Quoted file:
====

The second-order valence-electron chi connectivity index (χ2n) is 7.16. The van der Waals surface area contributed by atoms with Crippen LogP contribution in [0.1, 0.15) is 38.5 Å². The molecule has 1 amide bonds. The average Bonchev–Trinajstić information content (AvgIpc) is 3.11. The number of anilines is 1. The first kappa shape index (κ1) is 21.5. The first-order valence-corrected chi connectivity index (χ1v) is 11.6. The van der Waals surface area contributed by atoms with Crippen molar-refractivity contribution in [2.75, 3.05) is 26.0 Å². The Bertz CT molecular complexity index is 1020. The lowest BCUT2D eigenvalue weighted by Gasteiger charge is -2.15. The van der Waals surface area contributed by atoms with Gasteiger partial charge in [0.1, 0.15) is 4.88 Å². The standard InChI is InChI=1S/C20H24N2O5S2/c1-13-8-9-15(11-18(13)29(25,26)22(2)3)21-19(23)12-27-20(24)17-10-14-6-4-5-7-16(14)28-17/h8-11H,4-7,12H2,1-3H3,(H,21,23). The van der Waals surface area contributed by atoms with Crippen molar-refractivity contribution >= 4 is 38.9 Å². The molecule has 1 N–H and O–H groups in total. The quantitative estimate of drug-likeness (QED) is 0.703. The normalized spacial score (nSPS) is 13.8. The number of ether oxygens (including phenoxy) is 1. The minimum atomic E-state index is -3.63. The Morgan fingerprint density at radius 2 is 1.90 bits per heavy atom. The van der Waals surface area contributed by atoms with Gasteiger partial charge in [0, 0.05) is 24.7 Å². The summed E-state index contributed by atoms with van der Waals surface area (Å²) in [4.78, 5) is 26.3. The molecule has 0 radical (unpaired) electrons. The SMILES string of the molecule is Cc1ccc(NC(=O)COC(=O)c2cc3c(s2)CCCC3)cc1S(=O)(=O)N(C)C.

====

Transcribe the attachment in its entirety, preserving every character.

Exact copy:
The second-order valence-electron chi connectivity index (χ2n) is 7.16. The van der Waals surface area contributed by atoms with Crippen LogP contribution in [0.1, 0.15) is 38.5 Å². The molecule has 1 amide bonds. The average Bonchev–Trinajstić information content (AvgIpc) is 3.11. The number of anilines is 1. The first kappa shape index (κ1) is 21.5. The first-order valence-corrected chi connectivity index (χ1v) is 11.6. The van der Waals surface area contributed by atoms with Crippen molar-refractivity contribution in [2.75, 3.05) is 26.0 Å². The Bertz CT molecular complexity index is 1020. The lowest BCUT2D eigenvalue weighted by Gasteiger charge is -2.15. The van der Waals surface area contributed by atoms with Gasteiger partial charge in [0.1, 0.15) is 4.88 Å². The standard InChI is InChI=1S/C20H24N2O5S2/c1-13-8-9-15(11-18(13)29(25,26)22(2)3)21-19(23)12-27-20(24)17-10-14-6-4-5-7-16(14)28-17/h8-11H,4-7,12H2,1-3H3,(H,21,23). The van der Waals surface area contributed by atoms with Crippen molar-refractivity contribution >= 4 is 38.9 Å². The molecule has 1 N–H and O–H groups in total. The quantitative estimate of drug-likeness (QED) is 0.703. The normalized spacial score (nSPS) is 13.8. The number of ether oxygens (including phenoxy) is 1. The minimum atomic E-state index is -3.63. The Morgan fingerprint density at radius 2 is 1.90 bits per heavy atom. The van der Waals surface area contributed by atoms with Gasteiger partial charge in [0, 0.05) is 24.7 Å². The summed E-state index contributed by atoms with van der Waals surface area (Å²) in [4.78, 5) is 26.3. The molecule has 0 radical (unpaired) electrons. The SMILES string of the molecule is Cc1ccc(NC(=O)COC(=O)c2cc3c(s2)CCCC3)cc1S(=O)(=O)N(C)C.